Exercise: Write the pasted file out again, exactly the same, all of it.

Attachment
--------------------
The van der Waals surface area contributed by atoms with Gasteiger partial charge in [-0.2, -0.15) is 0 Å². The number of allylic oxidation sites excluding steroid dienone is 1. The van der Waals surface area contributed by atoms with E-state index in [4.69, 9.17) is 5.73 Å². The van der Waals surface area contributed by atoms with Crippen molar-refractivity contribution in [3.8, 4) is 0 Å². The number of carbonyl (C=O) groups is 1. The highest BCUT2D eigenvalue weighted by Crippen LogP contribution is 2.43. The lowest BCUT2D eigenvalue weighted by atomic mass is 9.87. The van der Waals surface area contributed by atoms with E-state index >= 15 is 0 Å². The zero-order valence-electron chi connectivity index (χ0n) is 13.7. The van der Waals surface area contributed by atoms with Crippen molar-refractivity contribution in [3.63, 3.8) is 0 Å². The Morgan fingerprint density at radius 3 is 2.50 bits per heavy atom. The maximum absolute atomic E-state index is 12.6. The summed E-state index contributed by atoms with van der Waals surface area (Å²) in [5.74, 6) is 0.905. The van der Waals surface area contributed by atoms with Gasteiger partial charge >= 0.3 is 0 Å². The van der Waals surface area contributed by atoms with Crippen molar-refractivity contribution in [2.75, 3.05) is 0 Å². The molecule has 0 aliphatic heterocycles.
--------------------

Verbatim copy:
The van der Waals surface area contributed by atoms with Gasteiger partial charge in [-0.2, -0.15) is 0 Å². The number of allylic oxidation sites excluding steroid dienone is 1. The van der Waals surface area contributed by atoms with E-state index in [4.69, 9.17) is 5.73 Å². The van der Waals surface area contributed by atoms with Crippen molar-refractivity contribution in [3.8, 4) is 0 Å². The number of carbonyl (C=O) groups is 1. The highest BCUT2D eigenvalue weighted by Crippen LogP contribution is 2.43. The lowest BCUT2D eigenvalue weighted by atomic mass is 9.87. The van der Waals surface area contributed by atoms with E-state index >= 15 is 0 Å². The zero-order valence-electron chi connectivity index (χ0n) is 13.7. The van der Waals surface area contributed by atoms with Crippen molar-refractivity contribution in [3.63, 3.8) is 0 Å². The Morgan fingerprint density at radius 3 is 2.50 bits per heavy atom. The maximum absolute atomic E-state index is 12.6. The summed E-state index contributed by atoms with van der Waals surface area (Å²) in [5.74, 6) is 0.905. The van der Waals surface area contributed by atoms with Gasteiger partial charge >= 0.3 is 0 Å². The van der Waals surface area contributed by atoms with Crippen molar-refractivity contribution in [2.75, 3.05) is 0 Å². The molecule has 0 aliphatic heterocycles.